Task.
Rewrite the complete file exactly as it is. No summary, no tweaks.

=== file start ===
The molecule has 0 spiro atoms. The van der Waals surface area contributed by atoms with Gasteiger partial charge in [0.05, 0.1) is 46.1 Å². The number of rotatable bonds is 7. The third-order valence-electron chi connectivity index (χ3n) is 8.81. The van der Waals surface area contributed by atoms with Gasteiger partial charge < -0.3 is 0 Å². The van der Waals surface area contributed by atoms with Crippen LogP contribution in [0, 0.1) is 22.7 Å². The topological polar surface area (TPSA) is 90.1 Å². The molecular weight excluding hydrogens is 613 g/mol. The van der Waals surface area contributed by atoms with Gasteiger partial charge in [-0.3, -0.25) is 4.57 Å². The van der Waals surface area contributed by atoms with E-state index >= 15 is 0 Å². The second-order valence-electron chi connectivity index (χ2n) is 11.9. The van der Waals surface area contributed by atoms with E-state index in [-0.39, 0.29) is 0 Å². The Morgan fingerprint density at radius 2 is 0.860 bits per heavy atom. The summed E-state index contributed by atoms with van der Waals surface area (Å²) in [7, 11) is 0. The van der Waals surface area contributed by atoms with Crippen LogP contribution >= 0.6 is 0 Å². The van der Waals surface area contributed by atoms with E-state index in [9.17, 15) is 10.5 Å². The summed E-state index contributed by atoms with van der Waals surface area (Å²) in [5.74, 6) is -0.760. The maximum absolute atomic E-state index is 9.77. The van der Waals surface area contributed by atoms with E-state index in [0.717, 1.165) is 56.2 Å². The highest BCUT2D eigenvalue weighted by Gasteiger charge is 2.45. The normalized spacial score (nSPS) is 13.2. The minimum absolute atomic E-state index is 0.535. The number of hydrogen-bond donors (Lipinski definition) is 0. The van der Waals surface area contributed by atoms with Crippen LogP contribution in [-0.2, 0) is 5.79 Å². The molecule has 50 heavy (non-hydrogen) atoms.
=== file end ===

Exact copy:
The molecule has 0 spiro atoms. The van der Waals surface area contributed by atoms with Gasteiger partial charge in [0.05, 0.1) is 46.1 Å². The number of rotatable bonds is 7. The third-order valence-electron chi connectivity index (χ3n) is 8.81. The van der Waals surface area contributed by atoms with Gasteiger partial charge < -0.3 is 0 Å². The van der Waals surface area contributed by atoms with Crippen LogP contribution in [0, 0.1) is 22.7 Å². The topological polar surface area (TPSA) is 90.1 Å². The molecular weight excluding hydrogens is 613 g/mol. The van der Waals surface area contributed by atoms with Gasteiger partial charge in [-0.3, -0.25) is 4.57 Å². The van der Waals surface area contributed by atoms with E-state index >= 15 is 0 Å². The second-order valence-electron chi connectivity index (χ2n) is 11.9. The van der Waals surface area contributed by atoms with E-state index in [-0.39, 0.29) is 0 Å². The Morgan fingerprint density at radius 2 is 0.860 bits per heavy atom. The summed E-state index contributed by atoms with van der Waals surface area (Å²) in [7, 11) is 0. The van der Waals surface area contributed by atoms with Crippen LogP contribution >= 0.6 is 0 Å². The van der Waals surface area contributed by atoms with E-state index in [9.17, 15) is 10.5 Å². The summed E-state index contributed by atoms with van der Waals surface area (Å²) in [5.74, 6) is -0.760. The maximum absolute atomic E-state index is 9.77. The van der Waals surface area contributed by atoms with E-state index in [0.717, 1.165) is 56.2 Å². The highest BCUT2D eigenvalue weighted by Gasteiger charge is 2.45. The normalized spacial score (nSPS) is 13.2. The minimum absolute atomic E-state index is 0.535. The number of hydrogen-bond donors (Lipinski definition) is 0. The van der Waals surface area contributed by atoms with Crippen LogP contribution in [-0.2, 0) is 5.79 Å². The molecule has 50 heavy (non-hydrogen) atoms.